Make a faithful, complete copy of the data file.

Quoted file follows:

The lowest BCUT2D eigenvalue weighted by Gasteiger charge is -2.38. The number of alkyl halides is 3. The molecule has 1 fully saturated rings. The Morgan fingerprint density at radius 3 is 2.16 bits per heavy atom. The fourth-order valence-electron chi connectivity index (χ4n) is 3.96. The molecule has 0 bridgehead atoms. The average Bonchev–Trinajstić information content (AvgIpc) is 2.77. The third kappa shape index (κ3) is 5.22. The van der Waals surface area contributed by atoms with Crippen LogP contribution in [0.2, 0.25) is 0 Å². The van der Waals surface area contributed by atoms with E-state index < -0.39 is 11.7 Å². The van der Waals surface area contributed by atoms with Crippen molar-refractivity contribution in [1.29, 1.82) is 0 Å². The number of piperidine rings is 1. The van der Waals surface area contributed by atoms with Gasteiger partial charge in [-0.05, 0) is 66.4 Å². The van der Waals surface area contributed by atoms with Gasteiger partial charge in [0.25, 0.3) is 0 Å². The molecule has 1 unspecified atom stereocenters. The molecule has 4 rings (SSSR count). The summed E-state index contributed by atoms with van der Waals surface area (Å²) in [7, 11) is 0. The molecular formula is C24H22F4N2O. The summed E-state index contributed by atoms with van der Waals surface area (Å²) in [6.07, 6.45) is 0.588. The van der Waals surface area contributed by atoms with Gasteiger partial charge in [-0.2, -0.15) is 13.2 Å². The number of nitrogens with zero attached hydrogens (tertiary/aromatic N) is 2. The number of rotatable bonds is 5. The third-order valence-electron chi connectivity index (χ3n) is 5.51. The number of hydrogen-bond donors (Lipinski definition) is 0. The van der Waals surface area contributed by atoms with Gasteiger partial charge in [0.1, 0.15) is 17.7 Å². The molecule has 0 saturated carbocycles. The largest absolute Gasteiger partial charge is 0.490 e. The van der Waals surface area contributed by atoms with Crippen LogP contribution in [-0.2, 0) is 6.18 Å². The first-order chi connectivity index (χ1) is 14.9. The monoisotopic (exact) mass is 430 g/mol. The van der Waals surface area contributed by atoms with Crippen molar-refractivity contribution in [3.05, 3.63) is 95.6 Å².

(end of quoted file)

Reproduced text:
The lowest BCUT2D eigenvalue weighted by Gasteiger charge is -2.38. The number of alkyl halides is 3. The molecule has 1 fully saturated rings. The Morgan fingerprint density at radius 3 is 2.16 bits per heavy atom. The fourth-order valence-electron chi connectivity index (χ4n) is 3.96. The molecule has 0 bridgehead atoms. The average Bonchev–Trinajstić information content (AvgIpc) is 2.77. The third kappa shape index (κ3) is 5.22. The van der Waals surface area contributed by atoms with Crippen LogP contribution in [0.2, 0.25) is 0 Å². The van der Waals surface area contributed by atoms with E-state index < -0.39 is 11.7 Å². The van der Waals surface area contributed by atoms with Crippen molar-refractivity contribution in [1.29, 1.82) is 0 Å². The number of piperidine rings is 1. The van der Waals surface area contributed by atoms with Gasteiger partial charge in [-0.05, 0) is 66.4 Å². The van der Waals surface area contributed by atoms with Gasteiger partial charge in [0.25, 0.3) is 0 Å². The molecule has 1 unspecified atom stereocenters. The molecule has 4 rings (SSSR count). The summed E-state index contributed by atoms with van der Waals surface area (Å²) in [7, 11) is 0. The molecular formula is C24H22F4N2O. The summed E-state index contributed by atoms with van der Waals surface area (Å²) in [6.07, 6.45) is 0.588. The van der Waals surface area contributed by atoms with Gasteiger partial charge in [-0.2, -0.15) is 13.2 Å². The number of nitrogens with zero attached hydrogens (tertiary/aromatic N) is 2. The number of rotatable bonds is 5. The third-order valence-electron chi connectivity index (χ3n) is 5.51. The number of hydrogen-bond donors (Lipinski definition) is 0. The van der Waals surface area contributed by atoms with Gasteiger partial charge in [0.1, 0.15) is 17.7 Å². The molecule has 0 saturated carbocycles. The largest absolute Gasteiger partial charge is 0.490 e. The van der Waals surface area contributed by atoms with Crippen LogP contribution in [-0.2, 0) is 6.18 Å². The first-order chi connectivity index (χ1) is 14.9. The monoisotopic (exact) mass is 430 g/mol. The van der Waals surface area contributed by atoms with Crippen molar-refractivity contribution in [3.05, 3.63) is 95.6 Å².